My extended family and Dexcom took great care of us. About nine hours later we were released and there was a suburban waiting for us to bring us back to our hotel. Our trip was extended another day. Parker was then able to rest his body. I refused to let type 1 (T1) take the joy out of this amazing trip. We weren’t ending the trip on this note. We are warriors and these sugar babes know how to fight.

I was mad that I swore three times out loud in instant and utter fear while on my knees in the subway. I sat still with my eyes locked on my son and could only clearly hear the officer at my side, while all other noise seemed so mumbled. I clearly remember praying and asking God to protect him and make sure he was okay. When I was in the ambulance I remember asking myself, “Where was God in this? How do we glorify Him in the worst moment of my life?” It was instant. No need to search for answers. 1) The subway we chose was directly next to the police headquarters. Backup was there within seconds. 2) Due to the election, subways had additional officers on watch in full gear. I believe my scream got the police’s attention. They were there immediately. Had we been on the street, we wouldn’t have had the action we did. 3) Due to not having enough money on the subway pass, Damon had to refill it, causing us to wait. Otherwise, we for sure would have been crammed ON the moving subway. 4) The officers made a protective circle around the four kids, keeping them safe and engaged. 5) I had another type 1 family by my side. They just stepped in taking their roles and helping where they could and knew how. That allowed me to know my other two kids were okay (as I was so worried about their emotional being and their safety) and I got to be in the moment and be “Mom.” Janet, was holding him, so he didn’t fall and get hurt. She was so loving and gentle with him. 6) Parker doesn’t remember a thing. The last thing he remembers was eating lunch. That in itself is a blessing.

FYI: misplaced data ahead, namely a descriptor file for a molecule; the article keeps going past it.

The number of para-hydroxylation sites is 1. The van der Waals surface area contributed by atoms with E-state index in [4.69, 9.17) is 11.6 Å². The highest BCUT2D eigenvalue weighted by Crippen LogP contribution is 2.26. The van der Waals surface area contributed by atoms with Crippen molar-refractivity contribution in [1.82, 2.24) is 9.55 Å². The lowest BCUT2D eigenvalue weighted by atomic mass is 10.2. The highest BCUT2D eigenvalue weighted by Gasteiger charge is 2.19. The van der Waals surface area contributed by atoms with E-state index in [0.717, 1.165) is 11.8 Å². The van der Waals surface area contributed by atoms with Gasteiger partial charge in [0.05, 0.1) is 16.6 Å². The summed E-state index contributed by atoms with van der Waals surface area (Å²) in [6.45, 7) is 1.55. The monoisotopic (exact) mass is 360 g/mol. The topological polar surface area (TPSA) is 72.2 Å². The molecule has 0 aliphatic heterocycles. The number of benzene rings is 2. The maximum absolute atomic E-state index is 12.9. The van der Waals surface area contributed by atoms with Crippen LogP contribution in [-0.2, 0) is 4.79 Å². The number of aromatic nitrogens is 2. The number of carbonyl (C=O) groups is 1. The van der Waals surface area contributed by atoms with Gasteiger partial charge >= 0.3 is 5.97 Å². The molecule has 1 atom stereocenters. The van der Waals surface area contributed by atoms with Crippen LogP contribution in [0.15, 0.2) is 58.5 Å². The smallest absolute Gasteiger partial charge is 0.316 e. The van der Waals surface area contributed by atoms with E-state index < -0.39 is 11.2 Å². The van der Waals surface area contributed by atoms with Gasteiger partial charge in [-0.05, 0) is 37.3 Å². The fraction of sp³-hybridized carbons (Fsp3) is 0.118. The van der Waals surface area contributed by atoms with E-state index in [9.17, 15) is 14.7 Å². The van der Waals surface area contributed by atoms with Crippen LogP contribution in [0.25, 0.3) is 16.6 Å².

I thank the NYC police officers, the Gidner Family, Dexcom (specifically Traci), my NY Murphy family, Ruthie, my husband, who had his own experience of this from a distant perspective, and God for showing me hope and grace in the worst moment in my life.

This is real. This sucks. This can happen. This did happen. This story is our story and I share it openly to you to spread awareness, to educate and to help in some way. We need a cure!

WRITTEN BY Jen Poston, POSTED 12/05/16, UPDATED 07/25/23

Jen lives in San Diego, California, and is an incredibly blessed mom of three children and an amazing husband. Having two children with type 1 diabetes has driven her to be an advocate and a voice to share their story to educate the world. It will never define who they are, but it is a silent disease that must be cured. Until there is a cure, she is there to support, educate, raise funds and love on their type 1 community.